Personnel: Guy Clark (vocals, guitar); Verlon Thompson (vocals, guitar, National guitar, mandolin, harmonica, djembe, percussion); Darrell Scott (guitar, baritone guitar, banjo, dobro, mandolin, mandocello, accordion, marimba, bass); Chris Latham (violin); Tim O'Brien, Shawn Camp (fiddle); Gillian Welch, Dave Rawlings (background vocals).
Producers: Guy Clark, Darrell Scott, Verlon Thompson, Chris Latham.
Personnel: Guy Clark (vocals, guitar); Verlon Thompson (vocals, guitar, National guitar, mandolin, harmonica, djembe, percussion); Darrell Scott (vocals, guitar, baritone guitar, dobro, banjo, mandocello, mandolin, accordion, marimbula); Chris Latham (violin); Shawn Camp, Tim O'Brien (fiddle).
Audio Mixer: Chris Latham.
Recording information: EMI Publishing Studio.
Photographer: Se¤or McGuire.
Clark's easygoing, front-porch delivery benefits from the intimate setting provided throughout The Dark. With plenty of space around the instruments and no production clutter in the way, the essence of each song conveys clearly as well. Surprises are few, and perhaps the least-surprising aspect of this set is that it is as well-crafted as one has a right to expect from Clark. (Only one track, by Townes Van Zandt, is a cover.) Subjects range from the historical, in the gruesome yet stoic "Soldier's Joy, 1864," to reflections on more modern tragedies; in the spoken verses and weary-sung choruses of "Homeless," Clark captures the fatalism of living on the streets with vernacular eloquence. Clark turns the death of a beloved dog into a mordant lament on "Queenie's Song" and ruminates on simple, visceral pleasures on "Mud." In truth, no one track stands out; each reflects the care of a writer (or, on these songs, co-writer) and singer -- more than that, an actor for whom music is his stage, and whose high standards seem likely to persist for a long, long time. ~ Robert L. Doerschuk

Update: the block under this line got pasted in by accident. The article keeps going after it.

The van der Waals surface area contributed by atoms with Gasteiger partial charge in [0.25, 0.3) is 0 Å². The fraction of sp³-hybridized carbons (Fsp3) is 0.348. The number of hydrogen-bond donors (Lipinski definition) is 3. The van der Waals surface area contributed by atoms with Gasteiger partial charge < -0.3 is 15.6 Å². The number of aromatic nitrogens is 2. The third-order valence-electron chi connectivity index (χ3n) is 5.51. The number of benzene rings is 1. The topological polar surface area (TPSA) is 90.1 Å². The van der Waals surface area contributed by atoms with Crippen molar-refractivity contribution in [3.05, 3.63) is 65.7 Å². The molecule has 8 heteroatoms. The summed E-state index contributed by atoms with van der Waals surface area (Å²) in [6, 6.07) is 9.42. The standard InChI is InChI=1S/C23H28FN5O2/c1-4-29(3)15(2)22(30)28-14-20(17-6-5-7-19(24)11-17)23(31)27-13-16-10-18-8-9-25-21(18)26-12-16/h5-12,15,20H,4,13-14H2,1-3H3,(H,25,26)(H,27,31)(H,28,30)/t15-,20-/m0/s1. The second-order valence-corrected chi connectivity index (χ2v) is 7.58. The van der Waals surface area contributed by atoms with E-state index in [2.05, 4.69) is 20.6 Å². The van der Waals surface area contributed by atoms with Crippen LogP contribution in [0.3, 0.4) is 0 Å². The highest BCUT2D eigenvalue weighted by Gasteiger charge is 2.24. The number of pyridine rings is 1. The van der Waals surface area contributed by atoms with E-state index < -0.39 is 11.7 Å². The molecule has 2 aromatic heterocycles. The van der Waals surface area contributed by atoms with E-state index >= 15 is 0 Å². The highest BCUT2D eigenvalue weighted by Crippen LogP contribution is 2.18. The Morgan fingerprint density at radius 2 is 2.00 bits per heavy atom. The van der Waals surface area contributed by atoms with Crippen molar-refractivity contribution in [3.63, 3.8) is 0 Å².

Uncut (1/03, p.116) - 3 stars out of 5 - "...Clark's art is nowadays honed to weary perfection..."
Mojo (Publisher) (11/02, p.102) - "...Darn near essential listening..."